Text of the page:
• Joint Width- The width, in inches or millimeters, indicates how far across your joint runs.

  • Joint Depth- The depth, in inches or millimeters, is measured from the top of your joint to the top of your backer rod or bond breaker.

  • Inefficiency Factor- also referred to as “percent waste” or “wastage”, is an approximate percentage of the sealant that will be lost during the product application. This number varies depending on the individual applicator and their skill level, so below are the general range recommendations to enter in the calculator. If you aren’t sure the experience level of those who will be applying the product, an inefficiency factor of 10-15% is a safe estimate.

    • 20-25%- new applicators
    • 10-15%- average applicators
    • 0-5%- very experienced applicators

After you’ve entered your joint details, the sealant calculator will report how many tubes, cartridges, sausages, or buckets of product you will need for your application. Again, make sure you select the appropriate packaging type for what you are looking to purchase. 10 cartridges will not equal 10 sausages.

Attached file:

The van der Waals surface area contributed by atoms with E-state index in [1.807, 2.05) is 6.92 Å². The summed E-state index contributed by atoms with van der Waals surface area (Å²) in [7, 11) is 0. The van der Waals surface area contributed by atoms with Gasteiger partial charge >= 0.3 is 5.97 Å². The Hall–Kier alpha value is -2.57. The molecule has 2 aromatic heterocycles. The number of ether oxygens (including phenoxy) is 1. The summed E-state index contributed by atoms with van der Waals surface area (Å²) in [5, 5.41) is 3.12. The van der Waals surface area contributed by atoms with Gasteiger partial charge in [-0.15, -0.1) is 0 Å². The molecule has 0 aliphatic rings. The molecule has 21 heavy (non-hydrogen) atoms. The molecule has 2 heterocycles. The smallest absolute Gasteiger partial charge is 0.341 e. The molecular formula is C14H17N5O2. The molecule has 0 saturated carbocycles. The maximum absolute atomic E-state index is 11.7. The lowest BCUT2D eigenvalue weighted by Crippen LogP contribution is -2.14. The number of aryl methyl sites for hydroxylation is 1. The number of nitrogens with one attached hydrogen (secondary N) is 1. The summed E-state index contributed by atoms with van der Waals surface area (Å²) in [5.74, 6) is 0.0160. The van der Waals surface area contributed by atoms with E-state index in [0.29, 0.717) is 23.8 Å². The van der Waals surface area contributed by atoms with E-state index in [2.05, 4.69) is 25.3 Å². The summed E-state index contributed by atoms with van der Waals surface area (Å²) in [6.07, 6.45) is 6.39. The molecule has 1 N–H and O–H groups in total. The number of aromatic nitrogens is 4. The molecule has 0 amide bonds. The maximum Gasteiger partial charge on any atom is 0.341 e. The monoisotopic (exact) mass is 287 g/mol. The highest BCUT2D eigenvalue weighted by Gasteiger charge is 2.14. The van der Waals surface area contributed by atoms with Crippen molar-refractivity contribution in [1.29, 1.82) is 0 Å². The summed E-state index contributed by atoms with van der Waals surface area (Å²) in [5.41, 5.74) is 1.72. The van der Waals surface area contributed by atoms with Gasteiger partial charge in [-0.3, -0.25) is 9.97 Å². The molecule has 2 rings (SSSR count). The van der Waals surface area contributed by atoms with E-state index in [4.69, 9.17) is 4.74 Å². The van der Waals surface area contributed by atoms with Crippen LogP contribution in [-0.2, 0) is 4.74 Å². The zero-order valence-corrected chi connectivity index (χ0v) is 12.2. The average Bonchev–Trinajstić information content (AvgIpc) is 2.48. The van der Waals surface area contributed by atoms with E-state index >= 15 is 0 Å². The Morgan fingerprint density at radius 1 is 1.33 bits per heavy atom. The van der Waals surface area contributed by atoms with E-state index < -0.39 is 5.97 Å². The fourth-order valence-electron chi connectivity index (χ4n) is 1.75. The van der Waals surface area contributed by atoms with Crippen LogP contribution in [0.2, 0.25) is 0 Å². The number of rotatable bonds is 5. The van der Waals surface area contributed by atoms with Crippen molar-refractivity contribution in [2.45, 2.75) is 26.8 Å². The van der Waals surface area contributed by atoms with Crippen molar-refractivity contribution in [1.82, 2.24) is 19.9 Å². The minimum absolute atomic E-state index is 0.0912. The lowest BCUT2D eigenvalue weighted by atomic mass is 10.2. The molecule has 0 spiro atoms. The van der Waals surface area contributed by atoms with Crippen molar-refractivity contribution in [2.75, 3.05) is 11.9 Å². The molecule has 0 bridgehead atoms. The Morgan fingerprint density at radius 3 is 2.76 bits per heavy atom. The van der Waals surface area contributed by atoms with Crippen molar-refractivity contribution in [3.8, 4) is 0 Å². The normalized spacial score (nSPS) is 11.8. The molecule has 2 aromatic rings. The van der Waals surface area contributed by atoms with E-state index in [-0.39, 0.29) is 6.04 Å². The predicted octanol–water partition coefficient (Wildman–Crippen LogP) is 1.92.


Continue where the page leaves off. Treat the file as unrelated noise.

If the project has multiple joints with the same width and depth, you can add up their lengths to calculate how much product is needed for them all. However, if your joints have different widths or depths, it is best to input the values of each joint separately first and then combine the amount of product needed.

How to Reduce Sealant Waste

The first way to minimize unused sealant and unnecessary cost is to only purchase as much sealant as you will need. Therefore, having the exact dimensions of your joint upfront will return the most precise output of the sealant calculator.  

Once you have your product in hand, there are additional strategies you can employ to decrease waste, whether due to applying too much sealant or installing it incorrectly and having to tear out and recaulk the joint. For basic steps on how to apply sealant, refer to this blog post.

It is important to note that you cannot simply tool caulking in a joint and move the remainder to another area of the job as this may cause contamination which will diminish the sealant’s elongation and durability performance, causing premature failure of the joint seal.